On Thursday, in a church in the southern city of Nice, a man with a knife killed a woman and killed two other men. World leaders stood with France.
French authorities have started a terrorism investigation, and Prime Minister Jean Castex said that after the attack, the country’s threat level will be raised to the maximum.
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The suspect was believed to be acting alone, was injured during the arrest and was taken to a local hospital. When he was injured, the mayor of Nice said that the attacker repeated “Allah Akbar!”
Before French President Emmanuel Macron arrived in Nice late on Thursday, leaders from around the world condemned the attack and expressed firm support for France and its people.
British Prime Minister Boris Johnson called the Notre Dame attack “barbaric” and tweeted in English and French that the United Kingdom was “firmly” standing with France.
Johnson said: “Our idea is to be with the victims and their families. The United Kingdom firmly opposes France and opposes terror and intolerance.”
The Vatican said in a statement: “In times of chaos, these are times of pain,” and added: “Terrorism and violence are never acceptable.”
Matteo Bruni, director of the Information Office of the Holy See, said: “Today’s attack sowed death in a place of love and comfort, just like the House of Lords.” “The Pope learned of this situation and said Maintained close contact with the Catholic community during the mourning.”
German Chancellor Angela Merkel stated that she was “deeply shocked by the tragedy in a church in Nice,” adding: “France has the solidarity of Germany at this difficult time.”
The Turkish Ministry of Foreign Affairs strongly condemns the tense relations between Nice and France.
The statement said: “We stand in solidarity with the French people against terror and violence.”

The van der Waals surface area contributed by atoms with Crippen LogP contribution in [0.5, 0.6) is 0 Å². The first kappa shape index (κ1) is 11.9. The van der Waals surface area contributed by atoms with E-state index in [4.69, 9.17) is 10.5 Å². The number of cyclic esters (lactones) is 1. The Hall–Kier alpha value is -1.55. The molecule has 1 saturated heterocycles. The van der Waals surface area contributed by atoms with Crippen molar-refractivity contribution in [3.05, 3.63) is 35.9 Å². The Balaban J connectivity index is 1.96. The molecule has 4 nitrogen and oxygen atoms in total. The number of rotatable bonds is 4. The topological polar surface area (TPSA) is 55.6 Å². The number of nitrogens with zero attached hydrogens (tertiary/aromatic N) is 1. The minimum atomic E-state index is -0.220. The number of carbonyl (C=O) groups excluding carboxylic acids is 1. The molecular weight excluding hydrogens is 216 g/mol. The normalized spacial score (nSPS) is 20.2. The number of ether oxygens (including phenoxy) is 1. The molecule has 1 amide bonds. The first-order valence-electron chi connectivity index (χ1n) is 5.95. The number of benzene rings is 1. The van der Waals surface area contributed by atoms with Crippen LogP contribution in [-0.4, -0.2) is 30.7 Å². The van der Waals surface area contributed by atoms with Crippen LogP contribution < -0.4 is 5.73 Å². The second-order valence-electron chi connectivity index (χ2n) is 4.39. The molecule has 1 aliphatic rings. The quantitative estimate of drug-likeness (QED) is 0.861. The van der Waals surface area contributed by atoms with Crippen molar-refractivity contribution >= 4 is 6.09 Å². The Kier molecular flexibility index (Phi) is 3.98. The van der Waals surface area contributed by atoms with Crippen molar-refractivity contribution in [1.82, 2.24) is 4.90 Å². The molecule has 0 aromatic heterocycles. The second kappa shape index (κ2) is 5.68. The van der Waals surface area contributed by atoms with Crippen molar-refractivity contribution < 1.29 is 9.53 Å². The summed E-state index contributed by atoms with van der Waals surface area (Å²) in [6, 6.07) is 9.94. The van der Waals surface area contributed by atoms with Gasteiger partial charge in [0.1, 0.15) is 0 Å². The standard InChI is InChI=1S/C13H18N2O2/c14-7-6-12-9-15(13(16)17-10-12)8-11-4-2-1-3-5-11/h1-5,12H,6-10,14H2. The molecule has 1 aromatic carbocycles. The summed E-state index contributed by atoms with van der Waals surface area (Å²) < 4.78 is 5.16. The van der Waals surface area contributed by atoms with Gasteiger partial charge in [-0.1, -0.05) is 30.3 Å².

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Qatar, an energy-rich country, expressed “strong condemnation and condemnation” of the French attack. The country said in a statement that it hopes to reiterate its “firm position of rejecting violence and terrorism regardless of its motives and reasons”.
The French Muslim Faith Committee condemned the attack in Nice and called on French Muslims to avoid celebrations this week, which marked the birth of Muhammad “a condolences and solidarity for the victims and their loved ones.”
The President of the European Parliament, David Sassoli, tweeted: “Everyone in Europe feels this pain.”
Sassoli said: “We have a responsibility to unite against violence and those who try to incite and spread hatred.”
Spanish Prime Minister Pedro Sanchez also tweeted in Spanish and French, saying that we “united in the face of terror and hatred”, adding that Spain remained “united” with the victims of the attack.
Italian Prime Minister Giuseppe Conte said that after the “malicious attack”, “we are united.”
Conte said: “The fierce attack on Nice Cathedral will not weaken our common front to defend the values of peace and freedom. “Our beliefs are stronger than fanaticism, hatred and terror. We are close to the families of the victims and French brothers.”
Ursula von der Leyen, the president of the European Commission, quickly condemned the “heinous” attacks in France and guaranteed European unity “in the face of barbarians and fanatics”.
The Danish Foreign Minister Jeppe Kofod condemned the deadly attack and said: “Denmark is fighting side by side with our French friends and allies.”
Lithuanian Foreign Minister Linas Linkevicius wrote in French on Twitter: “Terrorism will never defeat European values and our unity.”
Dutch Prime Minister Mark Rutte announced that the Netherlands and France stand together against extremism.
Rutte said on Twitter: “France was taken aback by a terrorist act for the second time in a short time, this time in Nice.” Our thoughts spread to close relatives. We say to the French people: You are not alone in the fight against extremism. The Netherlands is next to you. “
At the same time, Islamic State extremists released a video tape on Wednesday, again calling for an attack on France.
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France is on guard for Islamic extremism. Earlier this month, an 18-year-old man of Chechen nationality showed a cartoon of the Prophet Muhammad in a civics class on citizen speech and then beheaded a French secondary school teacher.
The second incident on Thursday occurred at the French consulate in Jeddah, Saudi Arabia. A Saudi man was arrested after stabbing a guard.
It is not clear whether that attack or the attack in Jeddah involved the current controversy, which has caused protests throughout the Muslim world.
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Reuters quoted the police as reporting that the third incident on Thursday was that French police killed a man in southern France who threatened passers-by with a pistol. According to reports, the man yelled “Allahu Akbar”.
Danielle Wallace of Fox News and the Associated Press contributed to this report.